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Youth Contract branded a 'disaster' after only 4,690 young people find work

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A Government scheme aimed at helping 160,000 18-24-year-olds find work has so far reached only 4,690 young people.

Deputy prime minister Nick Clegg's Youth Contract offers employers up to £2,275 for taking on a young person who has been out of work for at least six months.

It was launched last year in a bid to tackle record youth unemployment levels.

However, figures published yesterday revealed it has only paid out for 4,690 young people into long-term work between June 2012 and May 2013. This is significantly behind the target.

Labour shadow work and pensions secretary Liam Byrne said the figures proved the scheme is a "disaster".

"The Youth Contract has utterly failed to get our young people back to work. This flagship scheme is on course to miss its target by more than 92% - no wonder there are still almost a million young people out of work," said Byrne.

He added: "The welfare revolution we were promised has fallen apart. The Work Programme doesn't work, universal credit is disappearing into the sunset, and now we know that the Youth Contract has been a disaster."

Slow start

The DWP said the scheme "has encouraged UK businesses to offer over 21,000 jobs to young people at risk of long-term unemployment". But added wage incentives have only been paid out to 4,690 young people, as these payments can only be claimed after someone has been in work for six months.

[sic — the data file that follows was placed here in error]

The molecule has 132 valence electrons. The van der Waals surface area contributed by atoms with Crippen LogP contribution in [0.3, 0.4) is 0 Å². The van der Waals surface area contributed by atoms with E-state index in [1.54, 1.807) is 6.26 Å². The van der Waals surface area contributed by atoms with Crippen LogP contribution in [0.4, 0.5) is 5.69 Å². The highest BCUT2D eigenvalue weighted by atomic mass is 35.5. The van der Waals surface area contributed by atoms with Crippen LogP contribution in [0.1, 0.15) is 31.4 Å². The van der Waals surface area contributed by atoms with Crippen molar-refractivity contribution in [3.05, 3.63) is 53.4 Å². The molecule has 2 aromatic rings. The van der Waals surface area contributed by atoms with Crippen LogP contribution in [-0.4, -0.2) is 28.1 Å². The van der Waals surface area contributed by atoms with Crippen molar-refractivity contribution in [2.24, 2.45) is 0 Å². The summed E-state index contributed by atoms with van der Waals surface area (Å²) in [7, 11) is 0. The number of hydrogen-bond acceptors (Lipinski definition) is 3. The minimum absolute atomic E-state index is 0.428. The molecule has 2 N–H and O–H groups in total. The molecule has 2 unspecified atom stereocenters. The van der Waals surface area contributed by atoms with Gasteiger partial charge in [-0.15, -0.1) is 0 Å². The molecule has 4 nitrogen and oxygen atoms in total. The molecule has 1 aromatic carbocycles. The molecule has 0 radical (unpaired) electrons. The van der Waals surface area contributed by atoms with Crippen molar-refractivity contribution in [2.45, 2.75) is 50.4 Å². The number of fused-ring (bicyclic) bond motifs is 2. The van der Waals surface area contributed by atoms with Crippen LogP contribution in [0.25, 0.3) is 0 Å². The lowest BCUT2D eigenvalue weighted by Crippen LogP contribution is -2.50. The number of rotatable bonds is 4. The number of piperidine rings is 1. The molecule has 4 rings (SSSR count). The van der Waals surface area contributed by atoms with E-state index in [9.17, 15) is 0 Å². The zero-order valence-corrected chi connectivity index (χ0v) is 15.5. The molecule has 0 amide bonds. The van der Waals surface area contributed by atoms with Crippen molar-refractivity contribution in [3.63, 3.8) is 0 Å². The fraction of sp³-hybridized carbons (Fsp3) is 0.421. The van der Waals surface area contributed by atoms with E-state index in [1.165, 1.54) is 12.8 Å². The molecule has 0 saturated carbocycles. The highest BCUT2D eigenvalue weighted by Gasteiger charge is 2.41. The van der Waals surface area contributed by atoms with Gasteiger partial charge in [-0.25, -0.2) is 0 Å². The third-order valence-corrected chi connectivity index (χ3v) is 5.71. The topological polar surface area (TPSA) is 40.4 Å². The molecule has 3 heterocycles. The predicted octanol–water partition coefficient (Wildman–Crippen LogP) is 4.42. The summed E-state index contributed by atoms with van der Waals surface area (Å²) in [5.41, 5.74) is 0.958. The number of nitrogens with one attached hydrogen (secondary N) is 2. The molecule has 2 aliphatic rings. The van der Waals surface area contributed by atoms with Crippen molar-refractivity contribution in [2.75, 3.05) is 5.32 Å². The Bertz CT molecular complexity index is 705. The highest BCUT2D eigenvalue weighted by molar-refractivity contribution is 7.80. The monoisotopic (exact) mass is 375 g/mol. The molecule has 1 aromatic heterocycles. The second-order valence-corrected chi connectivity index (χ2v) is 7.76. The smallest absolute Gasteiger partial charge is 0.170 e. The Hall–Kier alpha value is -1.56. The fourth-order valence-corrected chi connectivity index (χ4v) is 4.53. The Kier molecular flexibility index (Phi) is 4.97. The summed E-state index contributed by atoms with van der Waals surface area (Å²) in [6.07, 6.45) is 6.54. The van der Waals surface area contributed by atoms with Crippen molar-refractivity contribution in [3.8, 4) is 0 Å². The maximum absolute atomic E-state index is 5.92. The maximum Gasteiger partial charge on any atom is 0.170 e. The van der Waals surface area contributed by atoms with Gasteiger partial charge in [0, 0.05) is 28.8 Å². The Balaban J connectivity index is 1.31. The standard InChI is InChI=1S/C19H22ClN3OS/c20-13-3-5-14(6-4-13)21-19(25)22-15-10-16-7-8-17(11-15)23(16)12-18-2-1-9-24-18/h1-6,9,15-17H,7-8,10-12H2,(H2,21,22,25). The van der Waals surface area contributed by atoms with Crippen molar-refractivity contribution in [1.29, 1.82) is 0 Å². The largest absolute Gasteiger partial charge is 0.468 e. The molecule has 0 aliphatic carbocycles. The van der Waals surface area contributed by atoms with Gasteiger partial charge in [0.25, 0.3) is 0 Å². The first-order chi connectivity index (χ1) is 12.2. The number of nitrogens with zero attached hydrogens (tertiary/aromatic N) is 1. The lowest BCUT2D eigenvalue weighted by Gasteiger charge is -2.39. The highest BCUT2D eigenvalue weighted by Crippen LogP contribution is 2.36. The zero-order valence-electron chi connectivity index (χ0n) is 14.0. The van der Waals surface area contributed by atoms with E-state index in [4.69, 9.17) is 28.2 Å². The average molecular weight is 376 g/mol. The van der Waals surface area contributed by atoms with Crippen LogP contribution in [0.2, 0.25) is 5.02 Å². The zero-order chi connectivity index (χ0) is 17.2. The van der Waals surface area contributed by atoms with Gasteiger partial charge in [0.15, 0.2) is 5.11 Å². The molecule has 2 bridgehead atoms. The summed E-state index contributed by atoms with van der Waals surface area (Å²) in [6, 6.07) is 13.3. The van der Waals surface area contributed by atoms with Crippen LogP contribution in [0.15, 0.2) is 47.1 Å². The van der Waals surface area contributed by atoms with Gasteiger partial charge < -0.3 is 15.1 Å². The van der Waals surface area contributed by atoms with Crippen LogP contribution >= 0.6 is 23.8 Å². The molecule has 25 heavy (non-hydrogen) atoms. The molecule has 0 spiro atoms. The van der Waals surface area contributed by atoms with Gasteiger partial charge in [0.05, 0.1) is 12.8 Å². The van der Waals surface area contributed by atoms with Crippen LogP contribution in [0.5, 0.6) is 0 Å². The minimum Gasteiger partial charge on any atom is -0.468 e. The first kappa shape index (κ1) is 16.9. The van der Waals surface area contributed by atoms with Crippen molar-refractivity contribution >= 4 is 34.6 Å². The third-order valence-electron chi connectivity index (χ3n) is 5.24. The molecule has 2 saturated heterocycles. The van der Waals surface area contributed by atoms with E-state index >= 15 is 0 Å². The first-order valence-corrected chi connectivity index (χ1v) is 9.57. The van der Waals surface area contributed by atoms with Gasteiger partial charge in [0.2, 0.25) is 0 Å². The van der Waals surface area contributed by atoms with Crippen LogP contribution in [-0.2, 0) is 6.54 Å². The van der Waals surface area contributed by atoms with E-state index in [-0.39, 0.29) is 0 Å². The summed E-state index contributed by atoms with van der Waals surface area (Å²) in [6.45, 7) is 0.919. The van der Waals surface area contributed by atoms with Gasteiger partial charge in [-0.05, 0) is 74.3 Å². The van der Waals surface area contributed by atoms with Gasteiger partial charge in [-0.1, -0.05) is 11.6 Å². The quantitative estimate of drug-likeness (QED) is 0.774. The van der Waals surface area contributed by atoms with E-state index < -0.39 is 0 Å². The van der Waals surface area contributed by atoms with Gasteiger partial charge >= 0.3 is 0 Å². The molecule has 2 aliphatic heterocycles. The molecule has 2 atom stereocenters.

It admitted that take up of the incentive scheme "got off to a slow start" but claimed it is now on a clear upward trajectory.

"Through the different elements of the Youth Contract this Government is delivering on our commitment to offer young people the best chance to get on in life, but we're not complacent about the scale of the challenge still facing us," said minister for employment Mark Hoban.

Communication rethink

Kate Shoesmith, head of policy at the Recruitment and Employment Confederation (REC), said it's time to revisit how this scheme is being communicated to employers.

"Today's figures don't show us how many employers used the incentive but the likelihood is that even fewer employers than young people are aware of this funding," said Shoesmith.

"Not a single employer we surveyed in May had used the Youth Contract. If ministers really want to make this programme work, the Government needs to deliver a proper communication exercise targeting employers."

This month's Office of National Statistics (ONS) revealed youth unemployment fell by 20,000 to 959,000, putting the jobless rate of 16 to 24-year-olds at 20.9%.